Sasan Aghlani, Chatham House, outlines just how close the world has come to the inadvertent use of nuclear weapons in the last 60 years – and suggests some immediate measures to reduce the risks.
Article from SGR Newsletter no.43; online publication: 3 April 2015
Nuclear weapons have not been detonated in conflict since 1945. There is a danger however of becoming too complacent about this record of non-nuclear use. If risk is defined as probability × consequences, the risk of nuclear use is much higher than we have long assumed.
A recent Chatham House report documents 13 instances between 1962 and 2002 where nuclear weapons were almost inadvertently used due to miscalculation, miscommunication, or technical errors. What prevented their use on many of these occasions was the ‘human judgement factor’ – intervention of individuals who, based on prudent assessment of situations and against protocol, either refused to authorise a nuclear strike or relay information that would likely have led to the use of nuclear weapons.
Decision Making under Pressure
A recurring theme in the report is that those involved in ‘command and control’ are under great psychological pressure when making decisions regarding nuclear use, chiefly due to the short window for action. In one such case a research rocket was mistaken for a Trident missile in 1995 and Russian President Boris Yeltsin had only minutes to decide whether to launch a retaliatory strike against the United States. He delayed his decision for as long as possible while following the rocket’s trajectory, talking over the phone with the possessor of the second ‘nuclear briefcase’ until it became clear that the rocket would land outside of Russian territory.
In another example, in 1979, US National Security Advisor Zbigniew Brzezinski received a call from a General at US Strategic Command stating that the Soviet Union had launched 220 nuclear missiles at the United States. A minute before informing the President that the United States was under attack, he received another phone call stating that the alert was caused by a faulty computer chip. It was Brzezinski’s decision to delay his call to the President which proved decisive.
Many of the cases examined in the Chatham House report involve incidents which transpired during the Cold War, and the authors examine how political tensions can affect nuclear decision making. In one example, a realistic but poorly-timed NATO training exercise in 1983 simulated a nuclear attack and inadvertently put the Soviets on alert. The exercise went ahead in spite of the concerns of the US National Security Advisor, who had recognised that US-Soviet relations were especially bad at the time.
The report finds that regional conflicts also have the potential to escalate quickly and take on a nuclear dimension. Previous conflicts between India and Pakistan, which intensified to the point of nuclear threats, relied on outside mediation to calm tensions. States like Pakistan, where the military wields significant power, might also be more prone to a type of risk-taking that is unpredictable.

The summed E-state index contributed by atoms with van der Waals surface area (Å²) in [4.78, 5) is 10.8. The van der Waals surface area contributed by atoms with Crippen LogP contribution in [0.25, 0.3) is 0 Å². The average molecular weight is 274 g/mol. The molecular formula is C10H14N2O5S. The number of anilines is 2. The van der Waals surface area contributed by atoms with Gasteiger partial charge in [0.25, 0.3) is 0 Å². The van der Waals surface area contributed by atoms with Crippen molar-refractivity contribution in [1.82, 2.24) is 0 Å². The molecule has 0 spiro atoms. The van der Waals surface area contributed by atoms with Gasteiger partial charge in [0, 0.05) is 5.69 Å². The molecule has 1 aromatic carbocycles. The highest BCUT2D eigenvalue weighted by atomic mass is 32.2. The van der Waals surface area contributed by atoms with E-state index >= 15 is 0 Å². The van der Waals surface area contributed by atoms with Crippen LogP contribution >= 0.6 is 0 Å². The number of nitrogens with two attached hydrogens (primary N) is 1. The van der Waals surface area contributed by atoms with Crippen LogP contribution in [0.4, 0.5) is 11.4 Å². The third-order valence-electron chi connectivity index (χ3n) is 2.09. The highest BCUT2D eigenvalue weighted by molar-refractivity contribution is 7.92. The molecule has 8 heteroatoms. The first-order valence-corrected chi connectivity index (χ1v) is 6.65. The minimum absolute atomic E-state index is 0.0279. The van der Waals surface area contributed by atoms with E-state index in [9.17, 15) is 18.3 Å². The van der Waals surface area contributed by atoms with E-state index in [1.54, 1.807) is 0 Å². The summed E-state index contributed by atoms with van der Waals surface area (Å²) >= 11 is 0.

Prudent Judgement Saves the Day
Human judgement will always be an imprecise but vital part of nuclear command and control. The alternative – the automation of nuclear weapon launch policies – is fraught with its own profound problems. The Soviets had introduced a semi-autonomous system, ‘Perimeter’, designed to automatically launch nuclear-tipped Intercontinental Ballistic Missiles (ICBMs) at the United States if it detected a launch. The logic behind Perimeter was that in order for a state’s nuclear weapons to deter, the state needs to convince others that it can inflict ‘unacceptable damage’ even if devastated in a first-strike.
Too Close for Comfort raises a deeply disturbing paradox about nuclear weapons. While prudent judgement has saved the day in some instances, miscalculation and misperception have brought us close to inadvertent nuclear use in others. The human factor is therefore a double-edged sword. It is not simply the case that only technical errors can lead to inadvertent use: accurate data still requires decoding and interpretation by fallible human beings so that wrong conclusions are not drawn.
With the current absence of a complete ban on nuclear weapons, the report offers a number of near-term policy options that could potentially reduce the risks of inadvertent nuclear use. These include adopting measures that buy time, such as taking thousands of nuclear weapons off ‘hair trigger’ alert, and retargeting nuclear weapons to the ocean. Recommendations also include increased trust- and confidence-building measures, a wider set of decision-makers involved in nuclear command and control, and educating militaries about the humanitarian impacts should nuclear weapons ever be used again.
One concern emerging from the report is lack of transparency. Nuclear weapons possessors are anxious about revealing details about their nuclear launch policies, and want to avoid embarrassment over instances where they may have come close to launching nuclear weapons due to negligence or miscalculation. There are likely to be other instances where the world has come close to nuclear war by accident, choice, or sloppy practises that we simply do not know about due to secrecy. This poses the question: for how long can the world depend on people making the right calls?
Sasan Aghlani is a research assistant in the International Security Department of Chatham House, a UK think-tank focused on international affairs. He is a co-author of the report Too Close for Comfort.
 Pp.16-17 of note 1.
 Pp.12-13 of note 1.
 Pp.13-16 of note 1.
 See: Hoffman D (2011). The Dead Hand: Reagan, Gorbachev and the Untold Story of the Cold War Arms Race. Icon Books.